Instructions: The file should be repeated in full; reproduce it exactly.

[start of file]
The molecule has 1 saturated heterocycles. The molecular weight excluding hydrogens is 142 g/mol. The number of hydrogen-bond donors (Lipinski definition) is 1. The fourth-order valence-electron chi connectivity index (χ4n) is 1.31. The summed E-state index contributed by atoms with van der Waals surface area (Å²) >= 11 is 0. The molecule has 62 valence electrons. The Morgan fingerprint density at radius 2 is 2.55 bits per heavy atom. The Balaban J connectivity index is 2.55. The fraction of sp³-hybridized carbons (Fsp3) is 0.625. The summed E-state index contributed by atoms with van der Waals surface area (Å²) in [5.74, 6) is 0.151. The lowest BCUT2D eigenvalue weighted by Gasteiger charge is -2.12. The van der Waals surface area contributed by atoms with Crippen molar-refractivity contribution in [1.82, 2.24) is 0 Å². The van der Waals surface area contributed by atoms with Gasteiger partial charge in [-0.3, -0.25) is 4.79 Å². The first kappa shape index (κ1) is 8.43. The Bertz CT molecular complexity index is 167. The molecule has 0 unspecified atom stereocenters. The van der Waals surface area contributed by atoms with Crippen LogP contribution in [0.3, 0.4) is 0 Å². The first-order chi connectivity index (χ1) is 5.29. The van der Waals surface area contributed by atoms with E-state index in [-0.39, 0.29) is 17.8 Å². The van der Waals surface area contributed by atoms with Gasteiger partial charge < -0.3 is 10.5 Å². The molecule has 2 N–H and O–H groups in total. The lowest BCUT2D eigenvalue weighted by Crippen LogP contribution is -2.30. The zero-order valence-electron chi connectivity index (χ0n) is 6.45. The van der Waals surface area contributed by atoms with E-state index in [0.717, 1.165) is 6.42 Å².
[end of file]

The molecule has 1 saturated heterocycles. The molecular weight excluding hydrogens is 142 g/mol. The number of hydrogen-bond donors (Lipinski definition) is 1. The fourth-order valence-electron chi connectivity index (χ4n) is 1.31. The summed E-state index contributed by atoms with van der Waals surface area (Å²) >= 11 is 0. The molecule has 62 valence electrons. The Morgan fingerprint density at radius 2 is 2.55 bits per heavy atom. The Balaban J connectivity index is 2.55. The fraction of sp³-hybridized carbons (Fsp3) is 0.625. The summed E-state index contributed by atoms with van der Waals surface area (Å²) in [5.74, 6) is 0.151. The lowest BCUT2D eigenvalue weighted by Gasteiger charge is -2.12. The van der Waals surface area contributed by atoms with Crippen molar-refractivity contribution in [1.82, 2.24) is 0 Å². The van der Waals surface area contributed by atoms with Gasteiger partial charge in [-0.3, -0.25) is 4.79 Å². The first kappa shape index (κ1) is 8.43. The Bertz CT molecular complexity index is 167. The molecule has 0 unspecified atom stereocenters. The van der Waals surface area contributed by atoms with Crippen LogP contribution in [0.3, 0.4) is 0 Å². The first-order chi connectivity index (χ1) is 5.29. The van der Waals surface area contributed by atoms with E-state index in [-0.39, 0.29) is 17.8 Å². The van der Waals surface area contributed by atoms with Gasteiger partial charge < -0.3 is 10.5 Å². The molecule has 2 N–H and O–H groups in total. The lowest BCUT2D eigenvalue weighted by Crippen LogP contribution is -2.30. The zero-order valence-electron chi connectivity index (χ0n) is 6.45. The van der Waals surface area contributed by atoms with E-state index in [0.717, 1.165) is 6.42 Å².